Mine permits are required for the extraction and processing of minerals such as gold, silver, uranium, precious metals, coal, bentonite, dimension stone, and decorative stone. Large scale mine permits are required for operations that affect more than 10 acres and/or mine more than 25,000 tons of material per year or for operations that use cyanide or other biological or chemical leaching agents. Small scale mine permits are issued for operations that fall under those amounts. The mining of sand, gravel, rock to be crushed and used in construction, pegmatite minerals, limestone, iron ore, sand, gypsum, shale or limestone used to make cement, or dredging for commercial resale requires a mining license.
Recreational mining, such as gold panning and mineral collecting that make use of hand-held equipment such as picks, shovels, gold pans, sluice boxes, or metal detectors is exempt from permit requirements. A mine permit is required for portable dredges or other mechanized equipment, even for use in recreational mining.
Small Scale Mine Permit (Operations that mine less than 10 acres disturbance and extract less than 25,000 tons annually)
It can take at least six months to obtain a small scale mine permit.
Large Scale Mine Permit (Operations that mine more than 10 acres disturbance and extract more than 25,000 tons annually and any operation that use cyanide or other chemical or biological leaching agents)
It can take anywhere from one to two years to obtain a large scale mine permit.
For small scale mine permits, the Board of Minerals and Environment sets the reclamation bond to cover reclamation costs in an amount not to exceed $2,500. For large scale mine permits, the board sets the reclamation bond to cover the entire cost of hiring a third party contractor to conduct reclamation activities.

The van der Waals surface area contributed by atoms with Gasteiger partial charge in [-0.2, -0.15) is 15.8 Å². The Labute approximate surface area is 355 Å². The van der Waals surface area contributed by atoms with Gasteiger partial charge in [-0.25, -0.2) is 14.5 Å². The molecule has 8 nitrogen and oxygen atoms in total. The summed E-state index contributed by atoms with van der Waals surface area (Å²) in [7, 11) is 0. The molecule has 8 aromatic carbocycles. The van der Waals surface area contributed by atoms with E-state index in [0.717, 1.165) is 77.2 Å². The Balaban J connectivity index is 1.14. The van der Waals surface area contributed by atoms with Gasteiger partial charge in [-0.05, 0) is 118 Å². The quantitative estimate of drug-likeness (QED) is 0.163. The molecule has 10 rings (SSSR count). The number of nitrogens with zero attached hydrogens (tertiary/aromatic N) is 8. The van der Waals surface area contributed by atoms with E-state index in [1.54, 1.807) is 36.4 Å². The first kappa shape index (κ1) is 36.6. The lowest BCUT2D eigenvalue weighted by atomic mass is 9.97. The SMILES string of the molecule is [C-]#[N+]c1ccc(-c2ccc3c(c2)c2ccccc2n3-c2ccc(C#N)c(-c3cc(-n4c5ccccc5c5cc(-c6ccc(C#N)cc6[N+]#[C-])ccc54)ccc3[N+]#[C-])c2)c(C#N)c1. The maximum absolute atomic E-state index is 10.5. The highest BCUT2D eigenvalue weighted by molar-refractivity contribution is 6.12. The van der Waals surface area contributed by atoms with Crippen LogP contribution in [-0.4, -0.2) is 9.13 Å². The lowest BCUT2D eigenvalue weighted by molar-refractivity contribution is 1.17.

Operations that employ cyanide leaching or other chemical or biological leaching agents are required to submit additional financial assurance or bonding with the department. The amount of financial assurance must be at least $25,000 but not more than $1 million.
Post Closure Bonding
Prior to release of the reclamation bond, an operator must submit a bond to cover post closure costs after the reclamation bond is released. A post closure plan must also be submitted at the same time.
Small Scale Mine Permits
For small scale mine permits, the operator must file an annual report on the anniversary date of the permit (the date when the permit was originally issued). The department mails the operator an annual report form to the operator about two months before the anniversary date. The operator is required to complete the form and submit it to the department along with a $50 annual fee. The completed annual report contains the following information:
Large Scale Mine Permits
The annual report requirements for a large scale mine permit are similar to those for a small scale mine permit. The only difference is that the annual fee is $100 for a large scale mine permit or $50,000 if the operation is a large scale precious metal, coal, or uranium mine that was permitted after January 1, 2009.
Large Scale Gold Mines
Large scale gold mines have separate annual reporting requirements. These mines are required to submit annual reports by January 1 of each year. Every November, the department mails each large scale gold mine an annual report form. The completed annual report contains the following information:
Mine permits are issued under the South Dakota Mined Land Reclamation Act (SDCL 45-6B) and the South Dakota Mined Land Reclamation Rules (ARSD 74:29). In situ leach mines are also required to comply with ARSD 74:29:11.
Crusher permits are issued under ARSD 74:36.
The Board of Minerals and Environment Procedural Rules
The procedural rules for contested case hearings can be found under ARSD 74:09.
To download mine permit application and other forms, please go to the DANR Applications & Forms web page. If you cannot download the forms, please e-mail your name and address to Eric Holm and the forms will be sent to you.
To learn more about other permits that may be required for mining operations, please go to the one stop permitting page. Also, the federal Mine Safety and Health Administration (MSHA) has additional requirements for mining operations in South Dakota. Please contact their district field office at (605) 348-2076 or check the MSHA web page at MSHA.GOV for more information.